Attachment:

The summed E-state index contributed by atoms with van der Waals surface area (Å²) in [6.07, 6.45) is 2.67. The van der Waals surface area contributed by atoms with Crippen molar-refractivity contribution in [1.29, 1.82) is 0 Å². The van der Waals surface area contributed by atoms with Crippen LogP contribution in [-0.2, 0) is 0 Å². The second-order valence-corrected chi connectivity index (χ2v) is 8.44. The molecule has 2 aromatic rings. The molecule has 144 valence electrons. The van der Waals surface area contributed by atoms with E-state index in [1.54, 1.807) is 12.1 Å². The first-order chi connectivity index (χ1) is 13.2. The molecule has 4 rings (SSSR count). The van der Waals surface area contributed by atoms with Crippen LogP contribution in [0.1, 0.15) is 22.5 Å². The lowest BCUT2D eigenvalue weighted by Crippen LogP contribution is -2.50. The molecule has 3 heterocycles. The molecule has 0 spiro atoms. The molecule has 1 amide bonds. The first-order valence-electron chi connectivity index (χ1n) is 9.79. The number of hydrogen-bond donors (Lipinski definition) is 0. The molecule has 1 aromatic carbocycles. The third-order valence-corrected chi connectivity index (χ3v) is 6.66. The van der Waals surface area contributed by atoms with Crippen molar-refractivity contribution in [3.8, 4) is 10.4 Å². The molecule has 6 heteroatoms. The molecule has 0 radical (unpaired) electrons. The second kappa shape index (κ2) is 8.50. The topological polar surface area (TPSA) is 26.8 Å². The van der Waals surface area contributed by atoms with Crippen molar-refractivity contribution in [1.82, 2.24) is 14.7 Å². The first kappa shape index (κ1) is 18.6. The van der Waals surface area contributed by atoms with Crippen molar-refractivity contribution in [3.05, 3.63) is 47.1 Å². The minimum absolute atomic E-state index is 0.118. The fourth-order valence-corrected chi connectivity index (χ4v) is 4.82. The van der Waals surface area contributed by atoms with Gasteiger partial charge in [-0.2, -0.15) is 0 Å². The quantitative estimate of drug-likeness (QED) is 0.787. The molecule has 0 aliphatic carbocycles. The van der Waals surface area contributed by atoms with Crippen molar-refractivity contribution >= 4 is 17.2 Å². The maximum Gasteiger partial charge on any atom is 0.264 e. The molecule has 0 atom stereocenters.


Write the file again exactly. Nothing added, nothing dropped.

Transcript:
The summed E-state index contributed by atoms with van der Waals surface area (Å²) in [6.07, 6.45) is 2.67. The van der Waals surface area contributed by atoms with Crippen molar-refractivity contribution in [1.29, 1.82) is 0 Å². The van der Waals surface area contributed by atoms with Crippen LogP contribution in [-0.2, 0) is 0 Å². The second-order valence-corrected chi connectivity index (χ2v) is 8.44. The molecule has 2 aromatic rings. The molecule has 144 valence electrons. The van der Waals surface area contributed by atoms with E-state index in [1.54, 1.807) is 12.1 Å². The first-order chi connectivity index (χ1) is 13.2. The molecule has 4 rings (SSSR count). The van der Waals surface area contributed by atoms with Crippen LogP contribution in [0.1, 0.15) is 22.5 Å². The lowest BCUT2D eigenvalue weighted by Crippen LogP contribution is -2.50. The molecule has 3 heterocycles. The molecule has 0 spiro atoms. The molecule has 1 amide bonds. The first-order valence-electron chi connectivity index (χ1n) is 9.79. The number of hydrogen-bond donors (Lipinski definition) is 0. The molecule has 1 aromatic carbocycles. The third-order valence-corrected chi connectivity index (χ3v) is 6.66. The van der Waals surface area contributed by atoms with Crippen molar-refractivity contribution in [3.8, 4) is 10.4 Å². The molecule has 6 heteroatoms. The molecule has 0 radical (unpaired) electrons. The second kappa shape index (κ2) is 8.50. The topological polar surface area (TPSA) is 26.8 Å². The van der Waals surface area contributed by atoms with Crippen molar-refractivity contribution in [1.82, 2.24) is 14.7 Å². The first kappa shape index (κ1) is 18.6. The van der Waals surface area contributed by atoms with Crippen molar-refractivity contribution in [3.05, 3.63) is 47.1 Å². The minimum absolute atomic E-state index is 0.118. The fourth-order valence-corrected chi connectivity index (χ4v) is 4.82. The van der Waals surface area contributed by atoms with Gasteiger partial charge in [-0.2, -0.15) is 0 Å². The quantitative estimate of drug-likeness (QED) is 0.787. The molecule has 0 aliphatic carbocycles. The van der Waals surface area contributed by atoms with Crippen molar-refractivity contribution >= 4 is 17.2 Å². The maximum Gasteiger partial charge on any atom is 0.264 e. The molecule has 0 atom stereocenters.